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Inflation slowed more than expected in November in the United States



(Washington) Inflation slowed more than expected in November in the United States, good news for consumers, welcomed by Joe Biden, and which should convince the American central bank to raise its rates less sharply than in the past last months.

Inflation stood at 7.1% over one year, against 7.7% in October, according to the CPI index, which refers to and on which pensions are indexed, published Tuesday by the Labor Department.

This is the lowest increase in consumer prices since December 2021.

President Joe Biden sees in this “reasons to be optimistic for the holiday season and even for the year to come”.

“It will take time to bring inflation back to normal as we transition to more stable and robust growth. It is possible that there will be setbacks,” said the American president, adding that he “hoped” that this return to normal would occur “by the end of next year”.

Over one month alone, prices only increased by 0.1%, against +0.4% in October.

Analysts had expected a rise of 7.3% year-on-year, and 0.2% month-on-month, according to MarketWatch consensus.

The rise in housing prices was “by far the main contributor to the monthly increase”, stronger than the fall in energy prices, details the Department of Labor in its press release.

“Prices are moving in the right direction, but remain very high on an annual basis,” observes Rubeela Farooqi, economist for HFE, in a note.

The peak of inflation was reached in June, with a price increase of 9.1% compared to June 2021. It was then the largest increase since 1981. And since then, the decline has been slow.

More optimistic consumers

The publication of these figures coincides with the start of a meeting of the American central bank, the Fed, whose current priority is, precisely, to bring inflation back to around 2% per year.

To do this, it has been gradually raising its key rate since March. The interest rates on loans contracted by households and businesses are then higher, pushing them to consume less, which helps ease the pressure on prices.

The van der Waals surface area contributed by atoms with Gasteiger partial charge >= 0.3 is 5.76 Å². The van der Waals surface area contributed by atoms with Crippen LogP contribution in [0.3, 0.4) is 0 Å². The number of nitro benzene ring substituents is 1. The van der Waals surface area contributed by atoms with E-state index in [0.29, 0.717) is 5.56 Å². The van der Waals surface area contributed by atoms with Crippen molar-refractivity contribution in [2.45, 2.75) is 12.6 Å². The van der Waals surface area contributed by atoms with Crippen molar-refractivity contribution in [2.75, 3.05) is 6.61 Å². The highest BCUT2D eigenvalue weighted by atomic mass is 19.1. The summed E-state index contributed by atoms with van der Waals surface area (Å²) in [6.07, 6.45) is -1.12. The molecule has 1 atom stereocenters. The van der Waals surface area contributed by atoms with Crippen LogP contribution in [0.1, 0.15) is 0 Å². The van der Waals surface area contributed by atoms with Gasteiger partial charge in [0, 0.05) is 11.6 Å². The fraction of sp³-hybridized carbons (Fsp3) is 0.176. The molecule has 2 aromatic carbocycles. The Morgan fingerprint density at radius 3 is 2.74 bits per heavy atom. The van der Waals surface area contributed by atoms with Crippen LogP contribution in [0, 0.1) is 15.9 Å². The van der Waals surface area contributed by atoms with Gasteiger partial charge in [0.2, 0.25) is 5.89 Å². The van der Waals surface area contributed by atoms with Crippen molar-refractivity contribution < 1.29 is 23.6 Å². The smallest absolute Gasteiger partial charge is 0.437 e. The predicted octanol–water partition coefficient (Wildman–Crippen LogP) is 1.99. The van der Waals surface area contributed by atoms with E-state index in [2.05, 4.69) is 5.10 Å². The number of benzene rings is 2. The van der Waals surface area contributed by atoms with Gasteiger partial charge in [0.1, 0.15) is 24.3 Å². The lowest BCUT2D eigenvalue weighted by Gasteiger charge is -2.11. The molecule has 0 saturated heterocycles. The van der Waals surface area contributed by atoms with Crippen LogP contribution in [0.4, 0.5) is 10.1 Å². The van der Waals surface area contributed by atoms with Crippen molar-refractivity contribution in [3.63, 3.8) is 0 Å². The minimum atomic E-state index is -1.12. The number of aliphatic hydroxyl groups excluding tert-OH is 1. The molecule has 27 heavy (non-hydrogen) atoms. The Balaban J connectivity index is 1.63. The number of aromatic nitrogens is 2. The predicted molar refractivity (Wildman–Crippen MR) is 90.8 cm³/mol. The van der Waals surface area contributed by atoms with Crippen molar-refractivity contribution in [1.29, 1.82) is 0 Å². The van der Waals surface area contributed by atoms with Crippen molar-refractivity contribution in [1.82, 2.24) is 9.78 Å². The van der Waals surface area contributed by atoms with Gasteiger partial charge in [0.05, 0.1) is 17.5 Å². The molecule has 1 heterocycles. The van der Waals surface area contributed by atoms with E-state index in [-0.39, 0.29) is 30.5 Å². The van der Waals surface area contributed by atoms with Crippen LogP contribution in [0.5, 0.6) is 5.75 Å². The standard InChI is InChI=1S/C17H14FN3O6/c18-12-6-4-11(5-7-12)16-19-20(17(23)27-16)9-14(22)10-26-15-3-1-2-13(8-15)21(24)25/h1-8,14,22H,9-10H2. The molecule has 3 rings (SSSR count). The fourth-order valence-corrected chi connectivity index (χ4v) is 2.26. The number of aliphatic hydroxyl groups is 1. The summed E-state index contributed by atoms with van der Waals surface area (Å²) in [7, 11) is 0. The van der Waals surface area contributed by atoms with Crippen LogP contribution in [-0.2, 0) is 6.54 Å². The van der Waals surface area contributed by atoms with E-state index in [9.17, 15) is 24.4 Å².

However, this rise in interest rates is also weighing on the budgets of American households.

And slowing inflation should convince the Fed to raise rates more slowly this time than in recent months. A hike of half a percentage point is now expected, after four strong increases of three-quarters of a point.

The full effects of the actions of the powerful Federal Reserve are indeed taking time to be felt.

Therefore, “the time to slow the pace of rate hikes could come as early as the December meeting,” Fed Chairman Jerome Powell warned in late November.

Indeed, too sudden a brake could precipitate the US economy into recession in 2023. However, it is not yet time to stop rate hikes or start lowering them.

The Fed favors another measure of inflation, the PCE index, whose November data will be released on December 23rd.

Although their finances are hurt by the sharp rise in prices, American consumers are also showing themselves to be more optimistic about a return to the nails of this inflation, showed a study by the New York Fed published on Monday.

They see inflation falling to 5.23% on average within a year. This is the lowest anticipation since August 2021.

“Any projection of inflation in 2023 must be considered particularly uncertain,” warned economists Joseph Gagnon and Asher Rose, of the Peterson Institute for International Economics (PIIE), in an article published on December 5.

“It is possible that food and energy prices will fall or that wages will rise more slowly than expected here, leading to an even faster drop in inflation. But the risks in the other direction seem greater,” they point out.

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